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Monday, March 5, 2018

Diamondbacks and Stingrays Advance to Girls USTA National Spring Team Championship Match, Completion of Boys Semifinals Scheduled for Tuesday; Kratzer Defeats Top Seed in First Round of BNP Paribas Qualifying

©Colette Lewis 2018--
Mobile, AL--

The coaches of the Diamondbacks and the Stingrays, who advanced to the final of the girls USTA National Spring Team Championships with victories today, are making their debuts at the tournament after being encouraged by those who had experience at the 16-team, college-format event in its previous four years.

Diamondbacks coach Daniel Caballero Valcarcel of Puerto Rico was prompted to apply by parents who had been to the tournament.

"A few players from Puerto Rico always come over here and I was talking to one of the parents and they said, 'hey, you should apply'," said Caballero, who serves as a USTA Net Generation ambassador from the Caribbean Section. "There's never been a coach from Puerto Rico here, and I was happy to receive a notice that I was selected."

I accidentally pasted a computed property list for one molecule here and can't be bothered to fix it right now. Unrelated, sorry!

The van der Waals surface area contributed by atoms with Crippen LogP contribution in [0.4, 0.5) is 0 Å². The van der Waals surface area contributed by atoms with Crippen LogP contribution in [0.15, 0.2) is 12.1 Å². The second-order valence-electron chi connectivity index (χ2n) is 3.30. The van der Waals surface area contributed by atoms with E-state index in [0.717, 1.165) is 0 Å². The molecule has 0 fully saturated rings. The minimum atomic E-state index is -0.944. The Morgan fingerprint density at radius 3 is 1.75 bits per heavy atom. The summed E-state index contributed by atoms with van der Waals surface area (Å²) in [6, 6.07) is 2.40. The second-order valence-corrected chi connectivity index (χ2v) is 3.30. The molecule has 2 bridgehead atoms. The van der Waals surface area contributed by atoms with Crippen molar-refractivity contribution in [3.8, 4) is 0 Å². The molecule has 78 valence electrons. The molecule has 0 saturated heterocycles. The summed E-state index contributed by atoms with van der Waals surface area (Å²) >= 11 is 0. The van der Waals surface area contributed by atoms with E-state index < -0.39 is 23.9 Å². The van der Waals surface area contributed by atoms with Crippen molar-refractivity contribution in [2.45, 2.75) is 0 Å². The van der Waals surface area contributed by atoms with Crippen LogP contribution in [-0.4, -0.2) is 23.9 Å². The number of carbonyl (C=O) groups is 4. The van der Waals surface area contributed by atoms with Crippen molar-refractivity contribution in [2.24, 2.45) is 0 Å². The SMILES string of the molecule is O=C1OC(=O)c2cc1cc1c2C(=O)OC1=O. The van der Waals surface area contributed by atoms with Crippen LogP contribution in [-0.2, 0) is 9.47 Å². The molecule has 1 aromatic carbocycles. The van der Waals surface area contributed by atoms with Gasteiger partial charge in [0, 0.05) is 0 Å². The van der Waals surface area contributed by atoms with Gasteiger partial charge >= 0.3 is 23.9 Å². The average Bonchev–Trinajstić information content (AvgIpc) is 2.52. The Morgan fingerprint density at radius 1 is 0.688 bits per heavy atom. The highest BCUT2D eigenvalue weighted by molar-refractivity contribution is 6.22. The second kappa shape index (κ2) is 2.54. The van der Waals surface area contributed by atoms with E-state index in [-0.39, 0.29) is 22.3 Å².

Caballero's team has had an impressive run in the first two days, winning their three matches by scores of 6-1, 5-2, and in today's semifinal against the Angels 5-2.

"I think I'm very lucky about the team that I have," Caballero said. "They're very good girls, very well trained, so I'm enjoying the moment.

Caballero said the unorthodox schedule that has been required to get ahead of the anticipated rain Tuesday hasn't been a problem for his team.

"We've been lucky that we've practicing and warming up for the match at the same time every day," Caballero said. "We've done the meetings at the same time, we pray before playing, which is something the girls really love, and we have great cheering. I also keep them busy. They have their own assignments: you are going to take of the cheering, you are going to take care of where we're dining tonight, so they're always engaged in the group thing. I'm happy they became friends right away."

Caballero was one of several coaches who were responsible for two teams on the first day, with the coach of the Bears, a boys team, unable to get out of the Northeast due to the big storm there.

"I was assisting them the first day, but the coach came on the second day," Caballero said. "I still go and watch some of their matches, because it was a good group of kids and I clicked with them really well."